It was long thought that the hunter-gathering lifestyle disappeared when farming was introduced, around 5000 BC. Since farming is a much more effective way of producing food, either by growing plants or livestock, the hunter-gathering lifestyle was obsolete. Moreover, no archaeological evidence was found that hunter-gathering survived. But a new study, focused on archaeological findings at the Blätterhöhle site near Hagen, Germany, proofs that hunter-gatherers existed in Central Europe for at least 2000 years longer. The study shows some interesting social behaviour existed between these two lifestyles.
High-tech research technologies used on age-old human bones
Canadian researchers analysed the bones and teeth of the human remains on solver, nitrogen and carbon isotopes, and they conducted genetic testing as well. This interdisciplinary approach made it possible to recognise hunter-gatherers and fathers. Moreover, it is possible to tell if one had farming or gathering ancestors. The researchers even compared the DNA of the pre-historic remains to modern Europeans. Dr. Adam Powell states that Europeans have both groups as ancestors, but “the on-going question is how and to what extent this admixture happened.”
How did our ancestors live 7500 years ago?
Without any written sources it’s difficult to recreate the world our ancestors lived in. Nevertheless, more and more can be made clear by using new techniques. Dr. Ruth Bollongino says” that the hunter-gatherers sustained themselves in Central and Northern Europe on a very specialized diet that included fish”. Aside diet, it’s also clear that surprisingly little cross-mating existed between the two groups. This becomes even more striking as the researchers have determined that both groups lived in close proximity to each other. They even buried their dead in the same caves. This suggests that both groups lived in relative harmony together. How the almost not presence of mixed genes?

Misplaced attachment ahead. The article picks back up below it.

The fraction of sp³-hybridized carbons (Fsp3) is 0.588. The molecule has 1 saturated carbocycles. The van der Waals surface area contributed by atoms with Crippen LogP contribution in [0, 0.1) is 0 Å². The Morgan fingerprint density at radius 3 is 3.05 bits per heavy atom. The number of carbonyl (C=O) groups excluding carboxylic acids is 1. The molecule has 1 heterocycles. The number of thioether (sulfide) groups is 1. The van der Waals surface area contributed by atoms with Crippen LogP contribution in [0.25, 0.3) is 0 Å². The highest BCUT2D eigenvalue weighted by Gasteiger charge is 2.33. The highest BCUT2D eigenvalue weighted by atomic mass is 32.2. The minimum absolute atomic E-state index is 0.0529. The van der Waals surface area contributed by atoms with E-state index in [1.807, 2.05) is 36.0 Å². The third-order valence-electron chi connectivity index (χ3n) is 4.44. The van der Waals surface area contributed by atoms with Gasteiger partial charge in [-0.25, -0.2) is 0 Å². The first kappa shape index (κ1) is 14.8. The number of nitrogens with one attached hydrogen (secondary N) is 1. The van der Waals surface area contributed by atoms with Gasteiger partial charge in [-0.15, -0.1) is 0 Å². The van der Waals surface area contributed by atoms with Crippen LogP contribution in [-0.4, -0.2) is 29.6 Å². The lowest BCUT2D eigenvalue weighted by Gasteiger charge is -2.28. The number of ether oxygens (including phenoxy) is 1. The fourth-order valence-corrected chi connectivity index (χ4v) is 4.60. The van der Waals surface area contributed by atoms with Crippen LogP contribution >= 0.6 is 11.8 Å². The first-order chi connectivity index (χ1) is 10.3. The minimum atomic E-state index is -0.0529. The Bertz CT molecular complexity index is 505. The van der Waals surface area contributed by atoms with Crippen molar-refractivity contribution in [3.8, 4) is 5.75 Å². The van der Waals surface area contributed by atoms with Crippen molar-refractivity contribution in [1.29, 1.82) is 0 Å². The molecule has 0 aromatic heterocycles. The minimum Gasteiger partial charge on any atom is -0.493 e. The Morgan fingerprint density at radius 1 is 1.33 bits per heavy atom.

One thing is clear, no genetic lines of farmers have been found in hunter-gatherer families. Furthermore, few genes of hunter-gathers are present in farmer families. The researchers think this can be explained by modern studies, where “Farmer women regarded marrying into hunter-gatherer groups as social anathema, maybe because of the higher birth-rate among the farmers”. Farmers where more successful, hence hunter-gatherer women would sometimes intermarry. But farmer-women weren’t interested in marrying into a hunter-gatherer family. The life of farmers must have been the safe path, instead of the uncertainty of hunting and gathering. Nonetheless, it is still very unclear how these groups lived their lives, and this is just one explanation of how our ancestor’s genes got mixed.